Lubrication 15 - Crescent Pump
|Mostly on the crank- or gearbox-entry shaft|
The crescent pump is relatively compact in its construction, with few rotary components integrated onto the drive shaft, it suctions hydraulic- or engine oil automatically. It generates, by continuous delivery, more a medium-size pressure. The internal gear wheel with the outside gear-teeth is nearly always the driven one. Of course other types of gearing than that shown above are also possible.
|Externally geared inside gear drives internally geared outside gear|
Through this gearing, the larger outside gear-wheel with internal gearing is driven. If it is, compared with the inside gear-wheel, eccentrically offset by only the tooth height, no appreciable space occurs between them. Only when there is a higher offset, as in the above figure, the remaining space can be compensated almost completely by a crescent shaped part.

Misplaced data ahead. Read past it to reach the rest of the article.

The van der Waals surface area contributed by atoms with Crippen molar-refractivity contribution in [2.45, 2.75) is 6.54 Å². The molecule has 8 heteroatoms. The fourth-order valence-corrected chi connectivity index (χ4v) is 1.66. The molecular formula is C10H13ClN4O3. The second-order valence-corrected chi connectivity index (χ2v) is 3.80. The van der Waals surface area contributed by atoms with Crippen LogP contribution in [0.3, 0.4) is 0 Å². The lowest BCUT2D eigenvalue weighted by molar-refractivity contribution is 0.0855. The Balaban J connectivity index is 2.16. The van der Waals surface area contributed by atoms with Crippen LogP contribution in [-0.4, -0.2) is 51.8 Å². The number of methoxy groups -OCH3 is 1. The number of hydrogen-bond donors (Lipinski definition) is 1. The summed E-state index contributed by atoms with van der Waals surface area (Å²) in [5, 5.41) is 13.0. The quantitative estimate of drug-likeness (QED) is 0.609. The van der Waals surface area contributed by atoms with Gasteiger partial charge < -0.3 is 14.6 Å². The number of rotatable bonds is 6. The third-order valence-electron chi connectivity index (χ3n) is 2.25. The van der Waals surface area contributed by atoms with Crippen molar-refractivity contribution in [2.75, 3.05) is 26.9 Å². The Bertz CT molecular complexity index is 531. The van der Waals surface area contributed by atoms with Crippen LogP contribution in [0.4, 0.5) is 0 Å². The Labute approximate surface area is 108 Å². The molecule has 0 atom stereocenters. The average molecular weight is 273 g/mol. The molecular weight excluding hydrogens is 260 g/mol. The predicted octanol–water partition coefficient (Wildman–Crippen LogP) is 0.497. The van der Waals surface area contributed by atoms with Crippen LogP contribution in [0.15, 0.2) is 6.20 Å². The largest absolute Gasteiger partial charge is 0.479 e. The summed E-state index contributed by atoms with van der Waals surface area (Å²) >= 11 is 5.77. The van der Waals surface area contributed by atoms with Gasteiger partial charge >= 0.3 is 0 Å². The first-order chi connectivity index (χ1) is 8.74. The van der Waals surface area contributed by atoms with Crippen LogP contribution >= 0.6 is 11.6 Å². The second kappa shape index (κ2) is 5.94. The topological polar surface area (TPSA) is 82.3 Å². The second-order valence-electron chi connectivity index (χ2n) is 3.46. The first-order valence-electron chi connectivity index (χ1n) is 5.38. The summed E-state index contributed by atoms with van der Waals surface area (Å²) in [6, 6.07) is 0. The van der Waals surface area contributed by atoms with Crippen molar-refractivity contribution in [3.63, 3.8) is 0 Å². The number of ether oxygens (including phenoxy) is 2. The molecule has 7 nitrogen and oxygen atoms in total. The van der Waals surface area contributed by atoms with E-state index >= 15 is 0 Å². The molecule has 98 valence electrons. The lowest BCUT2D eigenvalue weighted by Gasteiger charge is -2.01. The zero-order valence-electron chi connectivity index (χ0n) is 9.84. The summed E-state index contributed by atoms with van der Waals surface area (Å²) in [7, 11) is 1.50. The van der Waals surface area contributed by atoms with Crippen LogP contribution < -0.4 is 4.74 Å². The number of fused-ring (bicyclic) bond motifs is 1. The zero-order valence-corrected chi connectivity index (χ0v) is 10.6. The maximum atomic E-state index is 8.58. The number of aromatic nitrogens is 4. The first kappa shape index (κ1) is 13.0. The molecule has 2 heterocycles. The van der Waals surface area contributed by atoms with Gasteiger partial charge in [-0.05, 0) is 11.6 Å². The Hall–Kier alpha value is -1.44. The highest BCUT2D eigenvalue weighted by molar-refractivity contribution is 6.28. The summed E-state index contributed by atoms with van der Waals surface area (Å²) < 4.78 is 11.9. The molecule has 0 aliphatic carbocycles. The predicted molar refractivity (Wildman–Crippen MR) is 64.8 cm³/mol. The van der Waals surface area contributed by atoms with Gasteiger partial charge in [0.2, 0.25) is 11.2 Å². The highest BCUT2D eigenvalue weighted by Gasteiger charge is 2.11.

|Clockwise rotation: left, the suction- right the pressure connection|
Assuming a clockwise rotation of the internal shaft above, the cogs move away to the left of each other and provide a suction chamber. On the right they mesh more and more to form the pressure side. It's interesting to note that the suction chamber is purposely not completely filled with the crescent shaped part. The lines which come from the side and lead into these areas are absolutely necessary. Shown in the above figure, is the oil pump for a fully automatic gearbox. Here the supply and removal of ATF oil would probably take place through the removed cap. In the internal combustion engine this type of pump is found directly on the crankshaft. If it is mounted lower down, to shorten the length of the inlet pipe, a different solution would be more advantageous. 10/08